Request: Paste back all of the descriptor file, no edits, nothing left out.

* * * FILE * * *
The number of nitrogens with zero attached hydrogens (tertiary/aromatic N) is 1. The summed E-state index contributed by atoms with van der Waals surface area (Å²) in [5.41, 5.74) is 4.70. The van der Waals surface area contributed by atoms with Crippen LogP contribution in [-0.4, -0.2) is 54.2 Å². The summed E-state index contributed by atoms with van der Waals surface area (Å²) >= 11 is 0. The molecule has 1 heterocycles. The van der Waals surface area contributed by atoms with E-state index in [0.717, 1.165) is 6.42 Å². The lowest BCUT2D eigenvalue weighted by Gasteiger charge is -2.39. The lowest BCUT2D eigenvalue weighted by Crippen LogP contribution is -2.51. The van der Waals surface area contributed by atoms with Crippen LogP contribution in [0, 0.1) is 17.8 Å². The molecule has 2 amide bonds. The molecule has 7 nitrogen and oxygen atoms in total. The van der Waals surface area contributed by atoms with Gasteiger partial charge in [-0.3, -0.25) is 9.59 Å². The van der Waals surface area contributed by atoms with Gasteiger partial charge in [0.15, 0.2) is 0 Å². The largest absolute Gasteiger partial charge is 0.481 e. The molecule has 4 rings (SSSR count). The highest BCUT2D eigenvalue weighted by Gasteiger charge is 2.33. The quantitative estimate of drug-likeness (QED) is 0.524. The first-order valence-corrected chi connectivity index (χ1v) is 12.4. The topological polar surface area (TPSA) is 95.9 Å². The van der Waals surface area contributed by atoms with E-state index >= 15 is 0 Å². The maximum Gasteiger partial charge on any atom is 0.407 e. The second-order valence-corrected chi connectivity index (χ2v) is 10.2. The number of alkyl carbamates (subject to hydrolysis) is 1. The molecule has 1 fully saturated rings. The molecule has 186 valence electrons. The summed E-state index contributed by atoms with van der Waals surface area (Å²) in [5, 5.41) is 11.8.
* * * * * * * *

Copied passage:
The number of nitrogens with zero attached hydrogens (tertiary/aromatic N) is 1. The summed E-state index contributed by atoms with van der Waals surface area (Å²) in [5.41, 5.74) is 4.70. The van der Waals surface area contributed by atoms with Crippen LogP contribution in [-0.4, -0.2) is 54.2 Å². The summed E-state index contributed by atoms with van der Waals surface area (Å²) >= 11 is 0. The molecule has 1 heterocycles. The van der Waals surface area contributed by atoms with E-state index in [0.717, 1.165) is 6.42 Å². The lowest BCUT2D eigenvalue weighted by Gasteiger charge is -2.39. The lowest BCUT2D eigenvalue weighted by Crippen LogP contribution is -2.51. The van der Waals surface area contributed by atoms with Crippen LogP contribution in [0, 0.1) is 17.8 Å². The molecule has 2 amide bonds. The molecule has 7 nitrogen and oxygen atoms in total. The van der Waals surface area contributed by atoms with Gasteiger partial charge in [-0.3, -0.25) is 9.59 Å². The van der Waals surface area contributed by atoms with Gasteiger partial charge in [0.15, 0.2) is 0 Å². The largest absolute Gasteiger partial charge is 0.481 e. The molecule has 4 rings (SSSR count). The highest BCUT2D eigenvalue weighted by Gasteiger charge is 2.33. The quantitative estimate of drug-likeness (QED) is 0.524. The first-order valence-corrected chi connectivity index (χ1v) is 12.4. The topological polar surface area (TPSA) is 95.9 Å². The van der Waals surface area contributed by atoms with E-state index >= 15 is 0 Å². The maximum Gasteiger partial charge on any atom is 0.407 e. The second-order valence-corrected chi connectivity index (χ2v) is 10.2. The number of alkyl carbamates (subject to hydrolysis) is 1. The molecule has 1 fully saturated rings. The molecule has 186 valence electrons. The summed E-state index contributed by atoms with van der Waals surface area (Å²) in [5, 5.41) is 11.8.